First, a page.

By Tom Alvarez, Indianapolis Performing Arts Examiner
August 5, 2012
Broadway veteran Carol Woods has been playing Matron “Mama” Thornton in the long-running musical “Chicago” off and on since 1997. Soon, however, she’ll turn over her role to an understudy in the show at New York’s Ambassador Theatre for a weekend appearance in “Carol Woods: Singin’ the Blues on Broadway,” Friday, Aug. 19 and Saturday, Aug. 20, at the Cabaret at the Columbia Club in downtown Indianapolis.
Woods’ Broadway credits include “One Mo’ Time,” the 2001 revival of Stephen Sondheim’s “Follies,” “Smokey Joe’s Café,” Neil Simon’s “The Goodbye Girl” and “Stepping Out,” directed by Tommy Tune. Off Broadway, she starred in “Taking My Turn” and “First Lady Suite” at the Public Theater.
Internationally known, Woods performed for England’s Princess Margaret and Prince Andrew, starred in the London production of “One Mo’ Time” and performed the title role in “Ma Rainey’s Black Bottom” at the Royal National Theatre. She was nominated for an Olivier Award for her outstanding performance in the London production of “Blues in the Night.”
Also a screen actress, Woods was a 2008 Grammy Awards performer for the nominated soundtrack “Across the Universe,” a film in which she appeared. Woods’ nightclub and cabaret performances span the globe from London to Tokyo and Las Vegas to Honolulu. In New York, she has appeared at Carnegie Hall with the New York Pops, The Village Gate, B. Smith’s, Rainbow and Stars, Michael’s Pub and Town Hall.
Reached by phone at her home in Jamaica, Queens, New York, Woods says she is looking forward to returning to Indianapolis where she once played in a touring company of “Chicago” at the Murat Theatre back in 2009. Also a member of that cast was Tom Wopat, as Billy Flynn, who appeared at the Cabaret in July.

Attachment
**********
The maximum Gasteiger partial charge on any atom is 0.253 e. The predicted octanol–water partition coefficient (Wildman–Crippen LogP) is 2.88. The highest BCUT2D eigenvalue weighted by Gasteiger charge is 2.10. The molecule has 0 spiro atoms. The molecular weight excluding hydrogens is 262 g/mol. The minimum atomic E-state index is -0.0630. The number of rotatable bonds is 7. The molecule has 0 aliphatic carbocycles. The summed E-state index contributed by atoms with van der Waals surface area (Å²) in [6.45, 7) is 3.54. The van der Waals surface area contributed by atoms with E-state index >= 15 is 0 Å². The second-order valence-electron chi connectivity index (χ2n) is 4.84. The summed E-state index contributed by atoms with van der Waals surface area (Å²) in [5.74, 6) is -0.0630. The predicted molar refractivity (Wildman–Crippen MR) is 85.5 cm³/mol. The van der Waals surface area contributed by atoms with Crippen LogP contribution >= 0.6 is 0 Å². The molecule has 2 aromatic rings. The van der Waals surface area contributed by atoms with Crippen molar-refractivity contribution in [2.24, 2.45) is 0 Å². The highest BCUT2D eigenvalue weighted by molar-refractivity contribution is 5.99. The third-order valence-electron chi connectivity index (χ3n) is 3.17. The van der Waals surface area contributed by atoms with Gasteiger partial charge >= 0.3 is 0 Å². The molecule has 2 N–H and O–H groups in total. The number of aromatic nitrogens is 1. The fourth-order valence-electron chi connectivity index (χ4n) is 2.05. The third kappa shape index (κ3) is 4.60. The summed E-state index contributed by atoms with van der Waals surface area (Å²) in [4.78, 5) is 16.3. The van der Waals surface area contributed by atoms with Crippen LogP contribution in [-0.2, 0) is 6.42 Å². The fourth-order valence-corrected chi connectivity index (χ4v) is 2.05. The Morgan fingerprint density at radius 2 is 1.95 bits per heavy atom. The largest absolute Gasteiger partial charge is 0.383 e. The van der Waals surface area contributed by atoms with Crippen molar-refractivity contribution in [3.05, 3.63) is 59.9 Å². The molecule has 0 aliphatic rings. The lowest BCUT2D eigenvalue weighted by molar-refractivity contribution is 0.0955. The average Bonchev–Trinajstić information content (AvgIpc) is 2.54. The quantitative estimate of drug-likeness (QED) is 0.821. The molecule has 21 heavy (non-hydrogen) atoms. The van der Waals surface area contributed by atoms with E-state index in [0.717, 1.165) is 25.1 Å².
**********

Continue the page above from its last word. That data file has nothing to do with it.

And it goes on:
Woods, who began her career performing in nightclubs on the “Chitlin’ Circuit,” and at venues in Brooklyn, Queens and Manhattan, says that she loves doing concerts “because I can reach more people.” She also enjoys smaller spaces because “people talk back to you.”
Saying that her “favorite music includes songs from the American Songbook,” Woods adds, “I also love gospel because it was in the church where I started singing.” She continues, “The fact is I just love good music, so my show at the Cabaret will be an eclectic mix of show tunes, jazz and blues.”
On Saturday, from 1-3 p.m., Woods will also conduct a master class, during which she will share her experiences with aspiring singers and work with them on such performing aspects as song choice and interpretation. Referring to her philosophy of passing on her knowledge, Woods says, “I am always the oldest in the cast so I am a master class (laughs). I like to share everything I do because that’s why we’re here. I believe that we would save a whole lot of money and the poor psychiatrists would go out of business if we could just learn how to communicate and help one another. Sharing our past experiences helps people along the way. I remember asking someone, ‘What do I do with my hands?’ ‘When you are singing,’ they said, ‘just be natural. Just let it be. Just do whatever comes into your mind. Just relax and let it come out.’”
Woods says she believes in passing the torch to young people, much like her own mentor, Margaret Whiting, a popular singer in the ‘40s and ‘50s, did for her. “She made an indelible mark in my life. She was one of my best friends. I did a tribute to Johnny Mercer with Margaret and Julius LaRosa, and we traveled around the country together doing the show. A lot of my music and interpretations are influenced by Margaret. She was so dear to me. I went up and sang at a birthday party for her at the Actors Home. Those experiences made me a better person and a better entertainer.”
When asked what message she would like to send to those coming or thinking about coming to see her Cabaret show, Woods says, “Tell them to bring their good time because I am bringing mine. We are going to have a good time — a lot of laughs, a lot of good music and a lot of sharing funny stories.”
For tickets and information about “Carol Woods: Singin’ the Blues on Broadway” and her master class, call (317) 275-1169 or visit www.thecabaret.org.
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